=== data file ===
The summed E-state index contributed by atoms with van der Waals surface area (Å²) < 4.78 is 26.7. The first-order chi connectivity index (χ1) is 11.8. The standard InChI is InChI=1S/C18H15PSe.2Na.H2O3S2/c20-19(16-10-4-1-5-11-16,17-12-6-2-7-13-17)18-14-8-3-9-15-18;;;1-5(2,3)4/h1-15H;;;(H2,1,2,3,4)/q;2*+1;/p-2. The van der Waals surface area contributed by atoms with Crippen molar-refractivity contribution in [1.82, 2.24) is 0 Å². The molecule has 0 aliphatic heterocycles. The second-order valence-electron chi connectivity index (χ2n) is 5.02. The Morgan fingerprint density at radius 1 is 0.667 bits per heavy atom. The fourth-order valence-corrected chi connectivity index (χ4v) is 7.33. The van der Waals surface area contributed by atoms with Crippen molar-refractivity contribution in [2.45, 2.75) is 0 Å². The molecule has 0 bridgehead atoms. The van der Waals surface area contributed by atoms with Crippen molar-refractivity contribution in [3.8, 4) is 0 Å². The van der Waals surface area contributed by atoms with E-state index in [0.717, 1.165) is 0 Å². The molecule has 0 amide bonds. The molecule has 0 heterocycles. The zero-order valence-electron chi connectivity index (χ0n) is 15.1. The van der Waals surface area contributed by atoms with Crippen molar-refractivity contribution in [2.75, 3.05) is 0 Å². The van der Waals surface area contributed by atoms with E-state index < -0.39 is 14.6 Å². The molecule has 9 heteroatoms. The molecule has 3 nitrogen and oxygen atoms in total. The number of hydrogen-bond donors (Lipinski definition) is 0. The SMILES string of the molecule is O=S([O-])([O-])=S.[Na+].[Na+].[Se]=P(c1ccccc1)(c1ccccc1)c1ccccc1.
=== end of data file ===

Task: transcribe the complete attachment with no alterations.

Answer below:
The summed E-state index contributed by atoms with van der Waals surface area (Å²) < 4.78 is 26.7. The first-order chi connectivity index (χ1) is 11.8. The standard InChI is InChI=1S/C18H15PSe.2Na.H2O3S2/c20-19(16-10-4-1-5-11-16,17-12-6-2-7-13-17)18-14-8-3-9-15-18;;;1-5(2,3)4/h1-15H;;;(H2,1,2,3,4)/q;2*+1;/p-2. The van der Waals surface area contributed by atoms with Crippen molar-refractivity contribution in [1.82, 2.24) is 0 Å². The molecule has 0 aliphatic heterocycles. The second-order valence-electron chi connectivity index (χ2n) is 5.02. The Morgan fingerprint density at radius 1 is 0.667 bits per heavy atom. The fourth-order valence-corrected chi connectivity index (χ4v) is 7.33. The van der Waals surface area contributed by atoms with Crippen molar-refractivity contribution in [2.45, 2.75) is 0 Å². The molecule has 0 bridgehead atoms. The van der Waals surface area contributed by atoms with Crippen molar-refractivity contribution in [3.8, 4) is 0 Å². The van der Waals surface area contributed by atoms with E-state index in [0.717, 1.165) is 0 Å². The molecule has 0 amide bonds. The molecule has 0 heterocycles. The zero-order valence-electron chi connectivity index (χ0n) is 15.1. The van der Waals surface area contributed by atoms with Crippen molar-refractivity contribution in [2.75, 3.05) is 0 Å². The van der Waals surface area contributed by atoms with E-state index < -0.39 is 14.6 Å². The molecule has 9 heteroatoms. The molecule has 3 nitrogen and oxygen atoms in total. The number of hydrogen-bond donors (Lipinski definition) is 0. The SMILES string of the molecule is O=S([O-])([O-])=S.[Na+].[Na+].[Se]=P(c1ccccc1)(c1ccccc1)c1ccccc1.